Q. I retired as a CSRS Offset employee in 1997 at age 50. Since federal retirement, I worked in the private sector paying Social Security on those wages. At age 62, OPM reduced my federal annuity by about 25 percent but hasn’t adjusted my annuity since, even though I’ve contributed near the maximum into Social Security during the eight years since. I see nothing indicating that the offset ratio is a one-time event. What recourse do I have?
Browsing: CSRS Offset
Q. Can you explain the Windfall Elimination Provision as it pertains to those of us that are CSRS? I have heard many different answers, one of which said they can’t fully offset your Social Security. I have 40 quarters from before I became a civil service employee, and in the early years I worked a part-time job. I am 3½ years away from hitting 40 years now. Will I get any Social Security? Can my husband (who is younger than me) draw against my Social Security until he hits his magic age?
Q. Is the offset to my CSRS Offset retirement benefit calculated before the windfall elimination provision is applied to my Social Security annuity? That would seem to mean that my overall monies received would be reduced at age 62. When will I know what my new CSRS annuity will be with the offset? I turn 62 in December.
Q. I am 63 and have 28 years of paying Social Security under CSRS Offset, and 13 years of CSRS. For CSRS Offset, they show a reduction of Social Security to almost 50 percent due to the windfall; yet with the Offset, it appears that I still will be getting the same total retirement amount (approximately 80 percent of High-3) between Social Security and windfall. If I kept working under Social Security until I hit 30 years, will the CSRS annuity be reduced based on the increased Social Security so its stays within the approximate 80 percent of my High-3, or will it increase based on the…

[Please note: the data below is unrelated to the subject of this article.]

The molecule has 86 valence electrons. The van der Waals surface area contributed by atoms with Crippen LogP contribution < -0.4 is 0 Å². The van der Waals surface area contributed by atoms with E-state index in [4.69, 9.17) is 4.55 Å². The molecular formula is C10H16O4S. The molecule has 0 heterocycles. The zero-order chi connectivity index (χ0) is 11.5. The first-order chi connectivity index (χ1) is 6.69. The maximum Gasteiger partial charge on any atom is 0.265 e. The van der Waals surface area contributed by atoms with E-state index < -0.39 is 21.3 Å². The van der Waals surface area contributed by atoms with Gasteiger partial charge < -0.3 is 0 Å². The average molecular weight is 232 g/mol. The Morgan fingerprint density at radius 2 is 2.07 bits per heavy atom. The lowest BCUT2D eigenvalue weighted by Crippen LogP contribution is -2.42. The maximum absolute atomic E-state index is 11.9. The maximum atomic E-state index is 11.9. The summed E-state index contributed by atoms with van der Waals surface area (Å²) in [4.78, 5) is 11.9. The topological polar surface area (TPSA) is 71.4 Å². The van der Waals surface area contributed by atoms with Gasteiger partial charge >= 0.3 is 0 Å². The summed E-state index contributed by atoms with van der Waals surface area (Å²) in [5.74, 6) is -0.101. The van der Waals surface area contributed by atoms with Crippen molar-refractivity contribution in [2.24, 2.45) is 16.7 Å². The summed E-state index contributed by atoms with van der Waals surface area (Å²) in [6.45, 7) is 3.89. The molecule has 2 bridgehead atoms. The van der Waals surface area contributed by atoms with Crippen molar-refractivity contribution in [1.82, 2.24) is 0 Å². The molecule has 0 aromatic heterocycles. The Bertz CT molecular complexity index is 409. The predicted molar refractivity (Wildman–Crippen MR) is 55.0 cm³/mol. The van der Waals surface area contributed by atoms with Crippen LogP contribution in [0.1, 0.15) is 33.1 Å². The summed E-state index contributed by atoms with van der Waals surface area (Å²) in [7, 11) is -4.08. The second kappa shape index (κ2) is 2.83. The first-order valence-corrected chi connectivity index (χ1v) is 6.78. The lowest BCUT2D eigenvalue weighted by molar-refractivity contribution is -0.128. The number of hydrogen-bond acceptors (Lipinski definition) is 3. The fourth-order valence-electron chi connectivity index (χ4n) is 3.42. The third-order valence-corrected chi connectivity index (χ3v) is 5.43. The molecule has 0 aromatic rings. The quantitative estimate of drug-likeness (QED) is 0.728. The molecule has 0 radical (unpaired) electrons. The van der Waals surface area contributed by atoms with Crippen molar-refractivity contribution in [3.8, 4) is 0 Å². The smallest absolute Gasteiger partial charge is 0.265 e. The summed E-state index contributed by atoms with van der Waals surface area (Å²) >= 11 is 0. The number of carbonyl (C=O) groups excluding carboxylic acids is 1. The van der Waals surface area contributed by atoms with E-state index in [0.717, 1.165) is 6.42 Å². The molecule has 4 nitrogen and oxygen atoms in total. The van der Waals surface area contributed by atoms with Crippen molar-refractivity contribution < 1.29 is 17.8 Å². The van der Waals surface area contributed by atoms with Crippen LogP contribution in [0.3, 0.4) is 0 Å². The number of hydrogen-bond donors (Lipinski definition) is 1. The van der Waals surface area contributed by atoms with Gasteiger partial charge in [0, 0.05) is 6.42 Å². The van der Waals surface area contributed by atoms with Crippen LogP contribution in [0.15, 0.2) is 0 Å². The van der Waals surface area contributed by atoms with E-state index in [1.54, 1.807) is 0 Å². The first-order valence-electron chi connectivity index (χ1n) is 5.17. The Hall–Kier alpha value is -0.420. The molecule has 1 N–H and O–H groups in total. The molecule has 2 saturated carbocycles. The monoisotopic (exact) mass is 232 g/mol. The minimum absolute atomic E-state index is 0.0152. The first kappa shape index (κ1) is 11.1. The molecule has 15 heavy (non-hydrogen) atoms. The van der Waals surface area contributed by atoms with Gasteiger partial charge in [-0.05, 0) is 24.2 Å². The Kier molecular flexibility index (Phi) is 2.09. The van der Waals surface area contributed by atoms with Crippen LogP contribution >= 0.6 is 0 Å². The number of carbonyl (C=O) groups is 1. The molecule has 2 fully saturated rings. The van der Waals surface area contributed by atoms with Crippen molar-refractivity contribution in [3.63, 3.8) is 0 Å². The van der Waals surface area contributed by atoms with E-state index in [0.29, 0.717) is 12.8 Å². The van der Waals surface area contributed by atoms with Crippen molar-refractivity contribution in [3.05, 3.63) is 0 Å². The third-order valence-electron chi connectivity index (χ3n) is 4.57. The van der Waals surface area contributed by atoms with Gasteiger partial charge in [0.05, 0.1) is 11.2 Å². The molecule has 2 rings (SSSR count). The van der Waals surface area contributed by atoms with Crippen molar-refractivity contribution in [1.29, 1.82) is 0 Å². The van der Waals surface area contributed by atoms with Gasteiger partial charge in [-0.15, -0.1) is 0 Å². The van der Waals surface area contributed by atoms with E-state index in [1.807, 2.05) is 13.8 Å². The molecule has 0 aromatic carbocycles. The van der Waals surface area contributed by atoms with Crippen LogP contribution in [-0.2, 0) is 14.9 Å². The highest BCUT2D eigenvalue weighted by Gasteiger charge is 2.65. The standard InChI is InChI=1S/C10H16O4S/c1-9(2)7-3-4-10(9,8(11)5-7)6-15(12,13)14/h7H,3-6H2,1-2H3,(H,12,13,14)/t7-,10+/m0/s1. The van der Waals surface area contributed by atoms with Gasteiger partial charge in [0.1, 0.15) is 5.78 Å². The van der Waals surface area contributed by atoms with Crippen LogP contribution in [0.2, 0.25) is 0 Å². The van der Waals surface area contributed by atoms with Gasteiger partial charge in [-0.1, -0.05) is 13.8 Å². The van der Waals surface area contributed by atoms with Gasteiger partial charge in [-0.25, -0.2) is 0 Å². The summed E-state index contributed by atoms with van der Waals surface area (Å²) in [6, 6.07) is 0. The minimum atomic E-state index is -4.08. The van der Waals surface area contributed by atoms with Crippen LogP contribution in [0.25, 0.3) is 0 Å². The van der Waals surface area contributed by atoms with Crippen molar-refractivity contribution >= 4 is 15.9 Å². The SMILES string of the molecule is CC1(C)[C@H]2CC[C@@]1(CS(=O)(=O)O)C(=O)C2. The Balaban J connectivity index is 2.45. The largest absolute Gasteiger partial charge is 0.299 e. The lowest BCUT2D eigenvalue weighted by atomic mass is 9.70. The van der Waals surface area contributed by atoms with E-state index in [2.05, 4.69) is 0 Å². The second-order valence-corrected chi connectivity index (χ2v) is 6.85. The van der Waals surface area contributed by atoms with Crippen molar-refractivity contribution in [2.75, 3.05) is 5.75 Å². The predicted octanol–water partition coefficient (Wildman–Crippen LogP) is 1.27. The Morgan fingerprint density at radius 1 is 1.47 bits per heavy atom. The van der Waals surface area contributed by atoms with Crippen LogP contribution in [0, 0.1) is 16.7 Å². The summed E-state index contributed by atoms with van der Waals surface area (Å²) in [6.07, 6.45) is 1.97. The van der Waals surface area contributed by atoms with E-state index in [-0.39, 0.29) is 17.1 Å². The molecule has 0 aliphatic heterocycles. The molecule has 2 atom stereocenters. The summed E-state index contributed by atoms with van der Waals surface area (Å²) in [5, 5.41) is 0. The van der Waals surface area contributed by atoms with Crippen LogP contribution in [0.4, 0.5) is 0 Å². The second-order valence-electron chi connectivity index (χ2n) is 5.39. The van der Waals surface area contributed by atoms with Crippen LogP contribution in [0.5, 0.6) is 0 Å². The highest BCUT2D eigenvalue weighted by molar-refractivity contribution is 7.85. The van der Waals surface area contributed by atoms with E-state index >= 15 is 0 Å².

Q. I retired two years ago from the U.S. Postal Service. I retired with 33 years under my belt — service as civil service offset. I just turned 62 and was surprised when my annuity dropped $900. I didn’t think this would happen until I applied for Social Security. Should I apply for my deceased husband’s benefit, which is less than mine, take my greater benefit, or take less of an amount now and let my Social Security grow until I’m 66?
As a result of all the early retirement offers and buyouts, a lot of employees leave government for what they hope will be greener pastures. Whatever their motivation, quite a few of them think about returning to work for the federal government. If you are one of them, a potential impediment to your coming back to work is this. If you received a buyout and return to work before the end of five years, with rare exception, the law requires that you repay the entire amount no later than the date on which you report for duty. If you didn’t…
Q. I retired under CSRS at the age of 62, with 40 years of service (military included) and I paid back my military Social Security. I am currently 65 with 38 minimum quarters of Social Security. Would it benefit me to work two additional quarters to draw Social Security, or would the WEP eliminate any Social Security to which I would be entitled?